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Solidarity Forever

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Hello internet, I have a two books to recommend to you! Yes, all of you. They are “Hunger Makes the Wolf”* and “Blood Binds the Pack” by Alex Wells, and trust me, you need these books in your life. They’re a duology, and while I hope Wells writes more in this world the two books are a complete story on their own.

There’ll be minor spoilers from here on out–I’m going to try and keep things vague as the 2nd book just came out a couple of weeks ago but if you’re really spoiler adverse and rather not risk it here’s my elevator pitch as to why you should read these books: space witches, desert biker gangs, unions, friendship, geology, and more solidarity than in the local co-op’s bylaws.

Here are the basics: there’s this shady corporation, TransRifts Inc, that because of secret proprietary tech has a monopoly on space travel which is making it a touch tricky for the trans-galactic Federal Union of Systems government independently govern. The main setting is Tanegawa’s World, a mineral-rich desert planet that’s basically owned by TransRifts and so the whole place is one big company town. Wells has a solid understanding of labor history and it shows, both in the politics (which were not subtle, and let’s be clear, I was 100% ok with that) and in how the economy functioned in a way that made sense. I am the terrible reader that really wants to know where the raw materials come from, who’s doing the farming, etc, so I appreciate a book that explicitly tells me these things. Yes all the witchery is cool, but the nagging sensation that there’s no structure holding the world together will bug me no matter how much I like everything else in the story (I was not the ideal audience for The Hunger Games, for example).

But ok, that’s all background. The thing that made these books really special to me is that relationships matter, and they matter a lot. I like people, I care about people, and I want my fiction to care about people as well. And what’s really great about HMtW/BBtP is that there’s a variety of people that get cared about. Different skill sets are valued! There’s Hob, the badass biker witch who can control fire, and is best friends with Mag, who’s quieter, more traditionally feminine, with skills that are more interpersonal and organizational and they’re both GREAT. The vast majority of my important relationships are with friends, so whenever I see fiction that has women being friends with each other as being important it’s super exciting! MAG + HOB 5ever!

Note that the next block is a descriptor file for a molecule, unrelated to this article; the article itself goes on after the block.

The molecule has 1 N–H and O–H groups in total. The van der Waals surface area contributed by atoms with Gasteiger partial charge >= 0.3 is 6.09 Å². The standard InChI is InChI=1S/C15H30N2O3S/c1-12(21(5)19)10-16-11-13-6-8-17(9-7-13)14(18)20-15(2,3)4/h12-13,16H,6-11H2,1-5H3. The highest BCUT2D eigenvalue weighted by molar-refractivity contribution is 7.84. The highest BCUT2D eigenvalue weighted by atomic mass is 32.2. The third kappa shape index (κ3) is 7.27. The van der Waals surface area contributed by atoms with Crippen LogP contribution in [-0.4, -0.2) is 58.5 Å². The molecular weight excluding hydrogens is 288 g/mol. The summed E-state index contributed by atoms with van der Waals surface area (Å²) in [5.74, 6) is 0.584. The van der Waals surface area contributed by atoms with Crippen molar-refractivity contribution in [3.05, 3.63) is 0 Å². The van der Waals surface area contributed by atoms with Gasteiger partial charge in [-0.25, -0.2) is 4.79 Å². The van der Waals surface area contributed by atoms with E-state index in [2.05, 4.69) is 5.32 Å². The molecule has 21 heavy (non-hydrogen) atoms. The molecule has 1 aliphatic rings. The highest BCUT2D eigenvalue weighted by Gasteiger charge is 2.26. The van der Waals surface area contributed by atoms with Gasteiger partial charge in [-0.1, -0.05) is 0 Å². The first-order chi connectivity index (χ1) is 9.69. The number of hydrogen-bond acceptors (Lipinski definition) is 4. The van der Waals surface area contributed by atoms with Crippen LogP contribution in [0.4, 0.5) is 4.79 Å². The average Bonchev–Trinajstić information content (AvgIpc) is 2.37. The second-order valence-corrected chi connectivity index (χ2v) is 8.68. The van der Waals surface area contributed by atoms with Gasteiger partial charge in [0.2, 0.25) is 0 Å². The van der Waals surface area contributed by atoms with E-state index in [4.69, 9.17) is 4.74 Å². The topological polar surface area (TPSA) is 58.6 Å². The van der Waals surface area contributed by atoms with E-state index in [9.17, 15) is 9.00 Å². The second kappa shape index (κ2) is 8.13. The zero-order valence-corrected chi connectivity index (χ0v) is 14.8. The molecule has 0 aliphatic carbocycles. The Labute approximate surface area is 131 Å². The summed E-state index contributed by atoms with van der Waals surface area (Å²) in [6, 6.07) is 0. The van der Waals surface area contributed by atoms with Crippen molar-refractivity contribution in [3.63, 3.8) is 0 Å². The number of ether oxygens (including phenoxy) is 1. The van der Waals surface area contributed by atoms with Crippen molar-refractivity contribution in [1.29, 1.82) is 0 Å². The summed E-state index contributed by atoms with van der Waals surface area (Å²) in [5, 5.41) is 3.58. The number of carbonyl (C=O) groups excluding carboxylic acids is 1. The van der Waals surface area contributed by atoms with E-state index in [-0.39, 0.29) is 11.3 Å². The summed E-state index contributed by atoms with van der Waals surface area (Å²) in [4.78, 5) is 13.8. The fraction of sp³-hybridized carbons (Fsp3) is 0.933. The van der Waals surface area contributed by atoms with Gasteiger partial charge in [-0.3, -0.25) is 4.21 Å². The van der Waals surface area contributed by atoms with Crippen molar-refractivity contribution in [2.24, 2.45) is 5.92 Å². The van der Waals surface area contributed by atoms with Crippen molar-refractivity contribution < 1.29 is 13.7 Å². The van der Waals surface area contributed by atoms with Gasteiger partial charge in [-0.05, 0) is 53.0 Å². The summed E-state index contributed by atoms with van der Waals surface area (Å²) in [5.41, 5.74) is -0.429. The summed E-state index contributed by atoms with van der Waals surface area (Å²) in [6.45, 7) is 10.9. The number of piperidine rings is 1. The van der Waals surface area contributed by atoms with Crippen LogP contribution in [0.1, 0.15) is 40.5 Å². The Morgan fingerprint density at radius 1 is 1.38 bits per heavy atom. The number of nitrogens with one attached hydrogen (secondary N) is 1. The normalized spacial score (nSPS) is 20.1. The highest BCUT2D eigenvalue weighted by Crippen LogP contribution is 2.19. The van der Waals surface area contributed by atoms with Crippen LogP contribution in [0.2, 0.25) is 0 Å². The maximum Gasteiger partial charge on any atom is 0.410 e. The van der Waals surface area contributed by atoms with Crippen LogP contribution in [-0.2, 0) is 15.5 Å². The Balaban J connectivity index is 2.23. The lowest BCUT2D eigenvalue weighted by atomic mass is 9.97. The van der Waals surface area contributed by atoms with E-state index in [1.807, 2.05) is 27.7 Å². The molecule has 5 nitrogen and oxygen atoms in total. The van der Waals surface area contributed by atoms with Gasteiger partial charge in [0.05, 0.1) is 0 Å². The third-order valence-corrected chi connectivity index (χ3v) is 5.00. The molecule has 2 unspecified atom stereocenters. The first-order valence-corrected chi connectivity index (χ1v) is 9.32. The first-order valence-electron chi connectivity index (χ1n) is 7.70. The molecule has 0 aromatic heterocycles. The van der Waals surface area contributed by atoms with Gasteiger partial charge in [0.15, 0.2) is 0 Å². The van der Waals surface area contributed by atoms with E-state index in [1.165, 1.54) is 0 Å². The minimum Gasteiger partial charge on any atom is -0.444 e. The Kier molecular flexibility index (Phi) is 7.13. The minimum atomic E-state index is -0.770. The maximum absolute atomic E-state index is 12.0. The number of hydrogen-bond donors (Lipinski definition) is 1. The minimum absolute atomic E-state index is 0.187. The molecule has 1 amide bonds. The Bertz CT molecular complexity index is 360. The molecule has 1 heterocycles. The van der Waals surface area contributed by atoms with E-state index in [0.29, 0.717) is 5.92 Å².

Over and over again in HMtW/BBtP there’s an emphasis on working together and people needing each other to accomplish things. This was such a refreshing change from the individual/small group of people fighting to save the world that’s more typical in spec fic. I don’t want to disparage large swaths of a genre that I read a lot, but in reality? No one’s going to get much accomplished on their own. We are all part of a greater society, we rely on others. I don’t care how self sufficient you think you are, you did not pave your own road/weave your own clothing/build your own car or whatever. At this point I’m kind of a hard sell on narratives about the lone hero that saves everyone because they were Chosen. Yeah, there are characters in HMtW/BBtP that have special abilities, yes they do heroic things, but one of the themes is riding off by yourself is a bad idea, and in the end everyone had a part to play. IT WAS SO SATISFYING. SPACE UNIONS NEED TO BE MORE OF A THING.

There’s one last thing I want to mention that IS a spoiler, but it might make it a much easier read to know in advance that the final body count isn’t as high as you might expect (parts are very tense! Wells does suspense very well! BBtP has a countdown! I was very concerned!), and no one who was explicitly queer died!

My feelings about these books can be summarized as !!!! hearteyes !!!! and with that, I believe that I may have used up my lifetime quota of exclamation marks. Just go read the books.

*Confession: I KEEP reading this title as “Hungry Like the Wolf” and getting that song stuck in my head.

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